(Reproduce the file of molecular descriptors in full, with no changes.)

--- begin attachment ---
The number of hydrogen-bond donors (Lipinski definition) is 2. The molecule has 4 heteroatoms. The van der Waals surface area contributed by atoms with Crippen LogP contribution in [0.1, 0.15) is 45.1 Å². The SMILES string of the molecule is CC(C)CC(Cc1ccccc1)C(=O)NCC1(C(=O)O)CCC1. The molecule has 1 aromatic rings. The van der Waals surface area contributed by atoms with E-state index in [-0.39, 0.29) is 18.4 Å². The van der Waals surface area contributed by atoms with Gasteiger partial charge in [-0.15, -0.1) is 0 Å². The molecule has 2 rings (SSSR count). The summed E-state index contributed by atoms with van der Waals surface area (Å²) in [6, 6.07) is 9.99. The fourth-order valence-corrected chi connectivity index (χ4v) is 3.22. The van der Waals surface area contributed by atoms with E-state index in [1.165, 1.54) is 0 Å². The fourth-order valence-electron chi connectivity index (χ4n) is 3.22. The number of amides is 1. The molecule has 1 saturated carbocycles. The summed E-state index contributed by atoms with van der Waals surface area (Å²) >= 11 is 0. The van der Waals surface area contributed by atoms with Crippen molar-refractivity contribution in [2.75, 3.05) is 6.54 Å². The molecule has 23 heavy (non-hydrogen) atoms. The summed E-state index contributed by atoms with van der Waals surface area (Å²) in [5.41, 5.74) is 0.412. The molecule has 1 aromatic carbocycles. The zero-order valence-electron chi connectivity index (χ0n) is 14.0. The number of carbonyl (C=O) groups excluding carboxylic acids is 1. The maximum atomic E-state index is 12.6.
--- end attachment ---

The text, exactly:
The number of hydrogen-bond donors (Lipinski definition) is 2. The molecule has 4 heteroatoms. The van der Waals surface area contributed by atoms with Crippen LogP contribution in [0.1, 0.15) is 45.1 Å². The SMILES string of the molecule is CC(C)CC(Cc1ccccc1)C(=O)NCC1(C(=O)O)CCC1. The molecule has 1 aromatic rings. The van der Waals surface area contributed by atoms with E-state index in [-0.39, 0.29) is 18.4 Å². The van der Waals surface area contributed by atoms with Gasteiger partial charge in [-0.15, -0.1) is 0 Å². The molecule has 2 rings (SSSR count). The summed E-state index contributed by atoms with van der Waals surface area (Å²) in [6, 6.07) is 9.99. The fourth-order valence-corrected chi connectivity index (χ4v) is 3.22. The van der Waals surface area contributed by atoms with E-state index in [1.165, 1.54) is 0 Å². The fourth-order valence-electron chi connectivity index (χ4n) is 3.22. The number of amides is 1. The molecule has 1 saturated carbocycles. The summed E-state index contributed by atoms with van der Waals surface area (Å²) >= 11 is 0. The van der Waals surface area contributed by atoms with Crippen molar-refractivity contribution in [2.75, 3.05) is 6.54 Å². The molecule has 23 heavy (non-hydrogen) atoms. The summed E-state index contributed by atoms with van der Waals surface area (Å²) in [5.41, 5.74) is 0.412. The molecule has 1 aromatic carbocycles. The zero-order valence-electron chi connectivity index (χ0n) is 14.0. The number of carbonyl (C=O) groups excluding carboxylic acids is 1. The maximum atomic E-state index is 12.6.